23:49 GMT03 August 2020
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    A group of French lawmakers has called on country’s President Emmanuel Macron to resume the work of the French consular division in Damascus among other measures aimed at softening sanctions against Syria, a letter to Macron seen by Sputnik said.

    MOSCOW (Sputnik) — The French Embassy in Damascus, which was providing consular services, and two consulates in Aleppo and Latakia were closed in March 2012, about a year after the beginning of the Syrian civil war.

    "Analysis of specific fates and a lot of evidence show how the absence of the consulate service in Syria complicates and makes dangerous and very expensive any procedure, such as, for example, obtaining a visa for travel to France. In order to obtain the visa, one needs to repeatedly address one of the consulates in neighboring countries, and such trips are very dangerous. While waiting for conditions needed to restore diplomatic relations with Syria, can't we at least consider the possibility of reopening the consular section in Damascus?" the letter signed by Jean-Pierre Vial, a member of the Senate of France representing the Savoie department and the head of the French-Syrian Friendship group in the Senate, as well as three other heads of interparliamentary groups said.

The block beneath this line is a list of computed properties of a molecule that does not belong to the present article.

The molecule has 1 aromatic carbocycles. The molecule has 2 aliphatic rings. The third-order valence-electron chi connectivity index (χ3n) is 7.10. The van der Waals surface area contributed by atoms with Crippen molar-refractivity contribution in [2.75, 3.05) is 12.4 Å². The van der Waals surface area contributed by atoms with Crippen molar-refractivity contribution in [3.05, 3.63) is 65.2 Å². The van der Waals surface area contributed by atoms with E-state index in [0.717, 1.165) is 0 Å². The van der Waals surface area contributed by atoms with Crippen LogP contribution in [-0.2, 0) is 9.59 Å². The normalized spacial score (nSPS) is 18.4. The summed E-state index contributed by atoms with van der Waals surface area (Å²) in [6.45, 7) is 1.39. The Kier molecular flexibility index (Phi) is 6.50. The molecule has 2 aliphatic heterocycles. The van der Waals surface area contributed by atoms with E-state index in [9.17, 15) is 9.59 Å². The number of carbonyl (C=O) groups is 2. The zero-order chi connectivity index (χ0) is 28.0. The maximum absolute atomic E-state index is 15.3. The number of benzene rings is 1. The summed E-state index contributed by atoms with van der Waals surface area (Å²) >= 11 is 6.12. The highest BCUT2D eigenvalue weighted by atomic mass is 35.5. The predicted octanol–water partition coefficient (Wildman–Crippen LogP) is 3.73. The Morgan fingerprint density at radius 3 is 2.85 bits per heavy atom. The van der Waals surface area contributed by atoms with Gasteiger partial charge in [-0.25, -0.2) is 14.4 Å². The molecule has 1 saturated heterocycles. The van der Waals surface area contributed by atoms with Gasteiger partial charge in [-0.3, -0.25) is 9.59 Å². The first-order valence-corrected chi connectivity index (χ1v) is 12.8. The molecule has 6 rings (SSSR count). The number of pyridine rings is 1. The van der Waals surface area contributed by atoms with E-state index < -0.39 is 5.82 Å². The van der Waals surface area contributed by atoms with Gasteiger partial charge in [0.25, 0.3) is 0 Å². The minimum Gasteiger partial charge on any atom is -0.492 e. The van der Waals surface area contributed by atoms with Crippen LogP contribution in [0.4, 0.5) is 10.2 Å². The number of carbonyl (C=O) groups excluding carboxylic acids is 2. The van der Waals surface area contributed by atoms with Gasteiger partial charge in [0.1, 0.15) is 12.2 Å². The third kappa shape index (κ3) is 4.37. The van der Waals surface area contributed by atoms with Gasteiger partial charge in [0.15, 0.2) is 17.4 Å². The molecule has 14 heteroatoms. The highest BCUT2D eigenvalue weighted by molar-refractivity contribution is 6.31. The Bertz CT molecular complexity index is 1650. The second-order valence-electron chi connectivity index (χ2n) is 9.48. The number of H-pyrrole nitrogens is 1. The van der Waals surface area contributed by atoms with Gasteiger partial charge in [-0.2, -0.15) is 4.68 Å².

The lawmakers also called on the president to review the sanctions regime, in particular the embargo, which "negatively affects civilian population, complicating access to main goods and services, blocking the import of medical supplies and equipment."

    "If the complete lifting of sanctions, righteous in regards to strategic equipment, is impossible, cannot we review their parameters?" the French parliamentarians asked in their letter.

    Apart from that, the lawmakers suggested that France should contribute to setting up safe zones in Syria for refugees to be able to return to the country.

    "Now that creation of de-escalation zones is being discussed, wouldn't safety of separate territories become the first step on the way to ease the situation of the refugees and displaced persons?" the letter said.

    The letter, written and sent on June 8, was signed by Bernard Caseau, Christiane Kammermann and Bariza Khiari, the heads of the groups for interparliamentary dialogue with Iraq, Jordan and Lebanon, respectively.

    As of today, the list of those under EU sanctions against Syria includes 240 people and 67 entities, with the restrictive measures encompassing an oil embargo, assets freeze, restriction of certain investments and import of certain equipment and technologies.


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